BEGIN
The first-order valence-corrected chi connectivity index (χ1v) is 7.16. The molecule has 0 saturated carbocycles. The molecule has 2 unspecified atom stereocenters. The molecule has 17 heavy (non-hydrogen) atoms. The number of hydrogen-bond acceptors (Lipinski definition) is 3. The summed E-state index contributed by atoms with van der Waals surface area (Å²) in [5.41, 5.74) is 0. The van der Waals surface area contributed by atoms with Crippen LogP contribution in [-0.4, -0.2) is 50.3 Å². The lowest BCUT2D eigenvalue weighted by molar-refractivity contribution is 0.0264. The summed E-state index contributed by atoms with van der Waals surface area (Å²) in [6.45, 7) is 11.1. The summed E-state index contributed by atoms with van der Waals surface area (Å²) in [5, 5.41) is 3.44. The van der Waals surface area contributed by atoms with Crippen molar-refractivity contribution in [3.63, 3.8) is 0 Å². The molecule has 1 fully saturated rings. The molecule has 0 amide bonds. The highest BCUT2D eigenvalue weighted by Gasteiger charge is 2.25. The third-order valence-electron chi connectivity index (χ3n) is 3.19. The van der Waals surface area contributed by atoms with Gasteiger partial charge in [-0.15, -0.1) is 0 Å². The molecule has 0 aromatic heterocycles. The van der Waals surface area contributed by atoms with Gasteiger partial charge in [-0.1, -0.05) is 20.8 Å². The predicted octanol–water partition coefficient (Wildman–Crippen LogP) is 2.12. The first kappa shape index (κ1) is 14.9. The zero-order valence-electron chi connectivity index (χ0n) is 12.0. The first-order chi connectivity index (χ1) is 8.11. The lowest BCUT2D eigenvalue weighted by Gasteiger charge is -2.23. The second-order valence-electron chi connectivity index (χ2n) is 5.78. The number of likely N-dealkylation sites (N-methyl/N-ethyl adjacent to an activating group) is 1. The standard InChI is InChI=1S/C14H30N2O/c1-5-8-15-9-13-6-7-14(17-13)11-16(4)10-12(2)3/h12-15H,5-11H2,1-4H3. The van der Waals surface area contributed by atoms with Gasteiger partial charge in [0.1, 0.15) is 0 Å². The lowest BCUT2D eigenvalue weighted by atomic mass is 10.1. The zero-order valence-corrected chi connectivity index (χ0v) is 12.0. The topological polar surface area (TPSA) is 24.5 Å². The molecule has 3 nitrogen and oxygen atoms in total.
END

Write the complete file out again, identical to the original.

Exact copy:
The first-order valence-corrected chi connectivity index (χ1v) is 7.16. The molecule has 0 saturated carbocycles. The molecule has 2 unspecified atom stereocenters. The molecule has 17 heavy (non-hydrogen) atoms. The number of hydrogen-bond acceptors (Lipinski definition) is 3. The summed E-state index contributed by atoms with van der Waals surface area (Å²) in [5.41, 5.74) is 0. The van der Waals surface area contributed by atoms with Crippen LogP contribution in [-0.4, -0.2) is 50.3 Å². The lowest BCUT2D eigenvalue weighted by molar-refractivity contribution is 0.0264. The summed E-state index contributed by atoms with van der Waals surface area (Å²) in [6.45, 7) is 11.1. The summed E-state index contributed by atoms with van der Waals surface area (Å²) in [5, 5.41) is 3.44. The van der Waals surface area contributed by atoms with Crippen molar-refractivity contribution in [3.63, 3.8) is 0 Å². The molecule has 1 fully saturated rings. The molecule has 0 amide bonds. The highest BCUT2D eigenvalue weighted by Gasteiger charge is 2.25. The third-order valence-electron chi connectivity index (χ3n) is 3.19. The van der Waals surface area contributed by atoms with Gasteiger partial charge in [-0.15, -0.1) is 0 Å². The molecule has 0 aromatic heterocycles. The van der Waals surface area contributed by atoms with Gasteiger partial charge in [-0.1, -0.05) is 20.8 Å². The predicted octanol–water partition coefficient (Wildman–Crippen LogP) is 2.12. The first kappa shape index (κ1) is 14.9. The zero-order valence-electron chi connectivity index (χ0n) is 12.0. The first-order chi connectivity index (χ1) is 8.11. The lowest BCUT2D eigenvalue weighted by Gasteiger charge is -2.23. The second-order valence-electron chi connectivity index (χ2n) is 5.78. The number of likely N-dealkylation sites (N-methyl/N-ethyl adjacent to an activating group) is 1. The standard InChI is InChI=1S/C14H30N2O/c1-5-8-15-9-13-6-7-14(17-13)11-16(4)10-12(2)3/h12-15H,5-11H2,1-4H3. The van der Waals surface area contributed by atoms with Gasteiger partial charge in [0.1, 0.15) is 0 Å². The lowest BCUT2D eigenvalue weighted by atomic mass is 10.1. The zero-order valence-corrected chi connectivity index (χ0v) is 12.0. The topological polar surface area (TPSA) is 24.5 Å². The molecule has 3 nitrogen and oxygen atoms in total.